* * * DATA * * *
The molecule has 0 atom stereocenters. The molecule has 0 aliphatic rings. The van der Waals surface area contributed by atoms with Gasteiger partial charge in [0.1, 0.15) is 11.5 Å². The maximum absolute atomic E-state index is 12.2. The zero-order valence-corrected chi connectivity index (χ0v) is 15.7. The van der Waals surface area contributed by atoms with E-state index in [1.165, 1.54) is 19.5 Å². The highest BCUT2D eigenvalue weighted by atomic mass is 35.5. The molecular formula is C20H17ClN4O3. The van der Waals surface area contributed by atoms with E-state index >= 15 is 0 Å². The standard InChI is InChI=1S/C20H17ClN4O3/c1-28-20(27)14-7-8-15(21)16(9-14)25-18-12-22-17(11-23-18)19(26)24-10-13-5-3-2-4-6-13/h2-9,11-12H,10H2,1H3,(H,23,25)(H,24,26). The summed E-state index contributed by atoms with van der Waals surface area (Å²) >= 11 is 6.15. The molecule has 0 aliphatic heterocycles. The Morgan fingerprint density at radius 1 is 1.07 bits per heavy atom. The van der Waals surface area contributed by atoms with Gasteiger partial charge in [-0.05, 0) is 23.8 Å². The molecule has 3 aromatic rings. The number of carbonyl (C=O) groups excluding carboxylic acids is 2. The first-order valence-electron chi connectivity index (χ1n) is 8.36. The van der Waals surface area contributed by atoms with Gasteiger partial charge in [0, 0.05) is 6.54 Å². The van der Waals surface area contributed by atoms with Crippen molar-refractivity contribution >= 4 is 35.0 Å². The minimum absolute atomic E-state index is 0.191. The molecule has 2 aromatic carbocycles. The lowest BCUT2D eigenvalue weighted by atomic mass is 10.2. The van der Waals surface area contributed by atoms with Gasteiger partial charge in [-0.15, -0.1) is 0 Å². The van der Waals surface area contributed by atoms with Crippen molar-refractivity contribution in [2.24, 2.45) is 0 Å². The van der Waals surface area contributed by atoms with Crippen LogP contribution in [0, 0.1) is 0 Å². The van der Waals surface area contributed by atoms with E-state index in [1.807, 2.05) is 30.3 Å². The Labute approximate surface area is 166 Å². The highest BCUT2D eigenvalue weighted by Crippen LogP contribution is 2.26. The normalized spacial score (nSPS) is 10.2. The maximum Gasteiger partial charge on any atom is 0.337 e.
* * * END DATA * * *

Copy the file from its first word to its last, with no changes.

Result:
The molecule has 0 atom stereocenters. The molecule has 0 aliphatic rings. The van der Waals surface area contributed by atoms with Gasteiger partial charge in [0.1, 0.15) is 11.5 Å². The maximum absolute atomic E-state index is 12.2. The zero-order valence-corrected chi connectivity index (χ0v) is 15.7. The van der Waals surface area contributed by atoms with E-state index in [1.165, 1.54) is 19.5 Å². The highest BCUT2D eigenvalue weighted by atomic mass is 35.5. The molecular formula is C20H17ClN4O3. The van der Waals surface area contributed by atoms with E-state index >= 15 is 0 Å². The standard InChI is InChI=1S/C20H17ClN4O3/c1-28-20(27)14-7-8-15(21)16(9-14)25-18-12-22-17(11-23-18)19(26)24-10-13-5-3-2-4-6-13/h2-9,11-12H,10H2,1H3,(H,23,25)(H,24,26). The summed E-state index contributed by atoms with van der Waals surface area (Å²) >= 11 is 6.15. The molecule has 0 aliphatic heterocycles. The Morgan fingerprint density at radius 1 is 1.07 bits per heavy atom. The van der Waals surface area contributed by atoms with Gasteiger partial charge in [-0.05, 0) is 23.8 Å². The molecule has 3 aromatic rings. The number of carbonyl (C=O) groups excluding carboxylic acids is 2. The first-order valence-electron chi connectivity index (χ1n) is 8.36. The van der Waals surface area contributed by atoms with Gasteiger partial charge in [0, 0.05) is 6.54 Å². The van der Waals surface area contributed by atoms with Crippen molar-refractivity contribution >= 4 is 35.0 Å². The minimum absolute atomic E-state index is 0.191. The molecule has 2 aromatic carbocycles. The lowest BCUT2D eigenvalue weighted by atomic mass is 10.2. The van der Waals surface area contributed by atoms with Gasteiger partial charge in [-0.15, -0.1) is 0 Å². The van der Waals surface area contributed by atoms with Crippen molar-refractivity contribution in [2.24, 2.45) is 0 Å². The van der Waals surface area contributed by atoms with Crippen LogP contribution in [0, 0.1) is 0 Å². The van der Waals surface area contributed by atoms with E-state index in [1.807, 2.05) is 30.3 Å². The Labute approximate surface area is 166 Å². The highest BCUT2D eigenvalue weighted by Crippen LogP contribution is 2.26. The normalized spacial score (nSPS) is 10.2. The maximum Gasteiger partial charge on any atom is 0.337 e.